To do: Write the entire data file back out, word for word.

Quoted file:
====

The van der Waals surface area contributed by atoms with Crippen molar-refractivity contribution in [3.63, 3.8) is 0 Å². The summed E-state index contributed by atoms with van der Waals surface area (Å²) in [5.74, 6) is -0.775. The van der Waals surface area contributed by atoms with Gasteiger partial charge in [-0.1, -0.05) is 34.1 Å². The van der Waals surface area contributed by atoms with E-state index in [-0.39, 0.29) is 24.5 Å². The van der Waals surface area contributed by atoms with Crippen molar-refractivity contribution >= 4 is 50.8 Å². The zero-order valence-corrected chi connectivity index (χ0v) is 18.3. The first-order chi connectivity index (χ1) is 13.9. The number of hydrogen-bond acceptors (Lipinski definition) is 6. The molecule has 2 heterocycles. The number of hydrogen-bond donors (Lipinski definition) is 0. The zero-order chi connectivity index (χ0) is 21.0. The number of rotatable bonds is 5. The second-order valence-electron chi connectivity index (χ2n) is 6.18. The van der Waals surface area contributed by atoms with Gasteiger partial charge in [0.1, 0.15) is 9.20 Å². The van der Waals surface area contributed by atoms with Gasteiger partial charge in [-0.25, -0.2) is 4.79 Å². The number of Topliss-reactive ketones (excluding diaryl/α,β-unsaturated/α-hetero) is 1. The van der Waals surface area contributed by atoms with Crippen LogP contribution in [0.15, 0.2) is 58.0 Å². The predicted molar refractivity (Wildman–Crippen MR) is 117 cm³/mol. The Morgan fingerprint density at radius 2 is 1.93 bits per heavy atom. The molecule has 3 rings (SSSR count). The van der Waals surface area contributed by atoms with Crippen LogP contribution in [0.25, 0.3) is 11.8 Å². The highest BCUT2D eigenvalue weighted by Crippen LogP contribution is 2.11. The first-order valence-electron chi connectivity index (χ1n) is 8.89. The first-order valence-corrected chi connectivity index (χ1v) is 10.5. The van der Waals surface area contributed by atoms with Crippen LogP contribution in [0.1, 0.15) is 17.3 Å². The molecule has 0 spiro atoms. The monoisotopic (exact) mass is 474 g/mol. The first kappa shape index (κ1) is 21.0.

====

The van der Waals surface area contributed by atoms with Crippen molar-refractivity contribution in [3.63, 3.8) is 0 Å². The summed E-state index contributed by atoms with van der Waals surface area (Å²) in [5.74, 6) is -0.775. The van der Waals surface area contributed by atoms with Gasteiger partial charge in [-0.1, -0.05) is 34.1 Å². The van der Waals surface area contributed by atoms with E-state index in [-0.39, 0.29) is 24.5 Å². The van der Waals surface area contributed by atoms with Crippen molar-refractivity contribution >= 4 is 50.8 Å². The zero-order valence-corrected chi connectivity index (χ0v) is 18.3. The first-order chi connectivity index (χ1) is 13.9. The number of hydrogen-bond acceptors (Lipinski definition) is 6. The molecule has 2 heterocycles. The number of hydrogen-bond donors (Lipinski definition) is 0. The zero-order chi connectivity index (χ0) is 21.0. The number of rotatable bonds is 5. The second-order valence-electron chi connectivity index (χ2n) is 6.18. The van der Waals surface area contributed by atoms with Gasteiger partial charge in [0.1, 0.15) is 9.20 Å². The van der Waals surface area contributed by atoms with Gasteiger partial charge in [-0.25, -0.2) is 4.79 Å². The number of Topliss-reactive ketones (excluding diaryl/α,β-unsaturated/α-hetero) is 1. The van der Waals surface area contributed by atoms with Crippen LogP contribution in [0.15, 0.2) is 58.0 Å². The predicted molar refractivity (Wildman–Crippen MR) is 117 cm³/mol. The Morgan fingerprint density at radius 2 is 1.93 bits per heavy atom. The molecule has 3 rings (SSSR count). The van der Waals surface area contributed by atoms with Crippen LogP contribution in [0.25, 0.3) is 11.8 Å². The highest BCUT2D eigenvalue weighted by Crippen LogP contribution is 2.11. The first-order valence-electron chi connectivity index (χ1n) is 8.89. The first-order valence-corrected chi connectivity index (χ1v) is 10.5. The van der Waals surface area contributed by atoms with Crippen LogP contribution in [0.1, 0.15) is 17.3 Å². The molecule has 0 spiro atoms. The monoisotopic (exact) mass is 474 g/mol. The first kappa shape index (κ1) is 21.0.